Employees & Volunteers

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Posted on March 29, 2019

If your nonprofit organization has 100 or more employees, or if it is a federal government prime contractor or first-tier subcontractor with 50 or more employees and a prime contract or a first-tier subcontract amounting to $50,000 or more, the organization is required to file an EEO-1 report with the Equal Employment Opportunity Commission (EEOC). This article provides important information about upcoming new requirements for your EEO-1 report filing, including the reporting of pay data.

Posted on March 21, 2019

On March 7, 2019, the United States Department of Labor (DOL) released proposed revisions to the overtime regulations that, if issued as final regulations, will increase the number of employees who are eligible for overtime pay. This article summarizes the proposed changes.

Posted on March 21, 2019

Do your employees text from their own smartphone for work? Do they work from home using their personal laptop? Many nonprofits today allow employees to work remotely, using their personal phones and laptops. This is a great tool for recruiting new talent and can even help minimize overhead. In this webcast, we will talk through what your organization needs to keep in mind if they have a mobile workforce. We explore questions such as:

– Can you access your organization’s documents on a former-employee’s personal laptop?
– What security measures should you and your employees implement on personal devices before accessing confidential client information?
– What is a “BYOD” Policy, and does your nonprofit need one?

Click here to view the webcast.

Posted on January 18, 2019

The government shutdown has impacted some government agencies and services that are typically used by or interact with nonprofit employers. The purpose of this article is to inform you of the current situation involving various federal agencies with which you may have contact.

Posted on November 28, 2018

Attracting and retaining the right talent to provide leadership can have a significant impact on how dynamically a nonprofit organization is able to meet the needs of its community. While there are many methods for providing benefits to executives, one primary focus for attracting talent is designing attractive compensation packages. However, compensation for employees of nonprofit organizations, and in particular executives, is subject to special restrictions under the Internal Revenue Code (the “Code”). This article will provide guidance for organizations to help navigate some of these restrictions.

Topics covered in this article include:
(1) What is reasonable compensation?
(2) What is a private inurement?
(3) How does the new tax bill affect compensation for nonprofit executives?
(4) Guidance for structuring an incentive compensation policy.

Posted on October 23, 2018

Are you struggling to figure out how to improve the work or behavior of an employee? A performance improvement plan (PIP) is a tool your nonprofit could use to give an employee with performance deficiencies the opportunity to succeed. In this webcast, we will discuss when a PIP should be considered, along with how to write and implement the plan.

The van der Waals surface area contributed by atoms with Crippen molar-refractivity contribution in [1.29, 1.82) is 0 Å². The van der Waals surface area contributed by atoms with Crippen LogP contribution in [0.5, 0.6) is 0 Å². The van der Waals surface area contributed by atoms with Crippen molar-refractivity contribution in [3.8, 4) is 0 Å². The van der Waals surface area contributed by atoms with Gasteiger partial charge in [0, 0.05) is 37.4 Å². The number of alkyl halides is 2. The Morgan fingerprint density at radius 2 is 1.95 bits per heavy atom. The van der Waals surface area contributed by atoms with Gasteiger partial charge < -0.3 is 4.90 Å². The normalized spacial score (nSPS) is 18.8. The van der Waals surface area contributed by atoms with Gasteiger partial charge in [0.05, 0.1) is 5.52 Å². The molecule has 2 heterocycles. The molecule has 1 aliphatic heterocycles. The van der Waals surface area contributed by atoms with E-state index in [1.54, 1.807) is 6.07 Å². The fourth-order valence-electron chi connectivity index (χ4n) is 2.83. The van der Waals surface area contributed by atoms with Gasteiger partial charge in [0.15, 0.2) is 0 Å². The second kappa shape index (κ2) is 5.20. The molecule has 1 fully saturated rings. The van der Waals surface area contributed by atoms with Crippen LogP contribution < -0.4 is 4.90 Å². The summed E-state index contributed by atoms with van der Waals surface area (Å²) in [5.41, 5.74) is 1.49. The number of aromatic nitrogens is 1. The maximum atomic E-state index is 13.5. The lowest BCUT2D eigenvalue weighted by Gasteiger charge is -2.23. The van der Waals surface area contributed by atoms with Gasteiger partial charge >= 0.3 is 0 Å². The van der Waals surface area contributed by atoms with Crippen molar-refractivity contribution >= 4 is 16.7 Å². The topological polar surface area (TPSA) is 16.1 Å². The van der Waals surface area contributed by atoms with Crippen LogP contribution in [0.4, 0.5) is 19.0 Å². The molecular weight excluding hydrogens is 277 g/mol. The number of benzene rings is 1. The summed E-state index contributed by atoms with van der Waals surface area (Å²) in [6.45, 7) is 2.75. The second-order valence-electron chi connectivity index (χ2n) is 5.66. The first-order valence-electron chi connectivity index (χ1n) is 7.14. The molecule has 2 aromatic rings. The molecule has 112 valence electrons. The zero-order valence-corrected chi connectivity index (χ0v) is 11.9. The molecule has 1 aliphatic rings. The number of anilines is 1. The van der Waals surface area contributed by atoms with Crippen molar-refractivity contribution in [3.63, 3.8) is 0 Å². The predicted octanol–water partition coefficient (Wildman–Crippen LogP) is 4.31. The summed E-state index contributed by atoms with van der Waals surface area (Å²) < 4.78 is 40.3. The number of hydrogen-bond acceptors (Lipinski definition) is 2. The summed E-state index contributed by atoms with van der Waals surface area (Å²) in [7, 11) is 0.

Presenter: Christine Green, Stanton Law

Click here to view the webcast.

Posted on October 1, 2018

Does your organization conduct criminal background checks on employees and volunteers? If so, you must comply with the Fair Credit Reporting Act. In this webcast, we will provide you with step-by-step instructions for ensuring that your organization provides job applicants and volunteers with the disclosures and notices required by the law.

Presenters: Craig Bertschi, Kilpatrick Townsend

Click here for webcast

Please click here for the Summary of Rights Under FCRA and the Sample Authorization and Disclosure Form

Posted on August 15, 2018

Title VII of the Civil Rights Act of 1964 (“Title VII”) prohibits discrimination in hiring, promotion, discharge, pay, and other aspects of employment, on the basis of race, color, or national origin

    . Employers are also prohibited from discriminating because of citizenship status against U.S. citizens, U.S. nationals, and the following classes of aliens with work authorization: permanent residents, temporary residents (that is, individuals who have gone through the legalization program), refugees, and asylees. However, foreign nationals and their potential employers should be aware that there are U.S. immigration regulations associated with both employment and volunteer opportunities. The unlawful employment of foreign nationals by U.S. employers is a violation of federal law and can subject employers to both civil and criminal penalties.

Posted on July 30, 2018

Setting compensation requires considerations under both employment and tax laws. Before getting too creative, please join this webcast so that we may share some legal considerations in situations such as:

    – You’re about to hire a new ED, what factors should you use in determining what the salary will be?
    – Your long-term ED is about to retire, and received a nominal salary during her early years with your nonprofit.
    – Could you greatly increase her salary in her final year, to recognize her contribution to the organization and to try to balance out those early years?
    – Can you keep employees on your company health insurance policy after their retirement?

Presenter: Leah Singleton, Thompson Hine LLP

Click here to view the webcast.

Posted on July 3, 2018

Nonprofits may be subject to the Family and Medical Leave Act (FMLA). This article is intended to provide a general overview of the FMLA. Topics covered in this article are:

    1. What is the FMLA?;
    2. Who qualifies as a “covered” employer and an eligible employee;
    3. Obligations of under the FMLA;
    4. Qualifying reasons for FMLA leave; and 5. What employers are prohibited from doing under the FMLA.